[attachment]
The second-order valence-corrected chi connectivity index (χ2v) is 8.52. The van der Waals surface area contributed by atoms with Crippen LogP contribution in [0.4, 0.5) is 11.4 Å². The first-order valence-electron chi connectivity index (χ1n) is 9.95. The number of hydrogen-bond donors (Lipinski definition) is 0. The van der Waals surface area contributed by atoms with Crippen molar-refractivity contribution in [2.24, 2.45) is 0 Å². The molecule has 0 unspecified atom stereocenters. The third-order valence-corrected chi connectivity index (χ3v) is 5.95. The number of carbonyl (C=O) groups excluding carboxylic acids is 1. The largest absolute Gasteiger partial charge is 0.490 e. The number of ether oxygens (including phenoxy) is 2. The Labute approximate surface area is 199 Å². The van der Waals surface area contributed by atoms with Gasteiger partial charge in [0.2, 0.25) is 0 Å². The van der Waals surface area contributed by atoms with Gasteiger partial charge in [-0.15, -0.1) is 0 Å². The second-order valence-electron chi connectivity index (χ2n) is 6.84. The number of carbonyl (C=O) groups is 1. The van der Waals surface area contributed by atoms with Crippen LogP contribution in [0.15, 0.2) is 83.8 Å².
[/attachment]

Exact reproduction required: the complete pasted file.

The second-order valence-corrected chi connectivity index (χ2v) is 8.52. The van der Waals surface area contributed by atoms with Crippen LogP contribution in [0.4, 0.5) is 11.4 Å². The first-order valence-electron chi connectivity index (χ1n) is 9.95. The number of hydrogen-bond donors (Lipinski definition) is 0. The van der Waals surface area contributed by atoms with Crippen molar-refractivity contribution in [2.24, 2.45) is 0 Å². The molecule has 0 unspecified atom stereocenters. The third-order valence-corrected chi connectivity index (χ3v) is 5.95. The number of carbonyl (C=O) groups excluding carboxylic acids is 1. The largest absolute Gasteiger partial charge is 0.490 e. The number of ether oxygens (including phenoxy) is 2. The Labute approximate surface area is 199 Å². The van der Waals surface area contributed by atoms with Gasteiger partial charge in [0.2, 0.25) is 0 Å². The van der Waals surface area contributed by atoms with Gasteiger partial charge in [-0.15, -0.1) is 0 Å². The second-order valence-electron chi connectivity index (χ2n) is 6.84. The number of carbonyl (C=O) groups is 1. The van der Waals surface area contributed by atoms with Crippen LogP contribution in [0.15, 0.2) is 83.8 Å².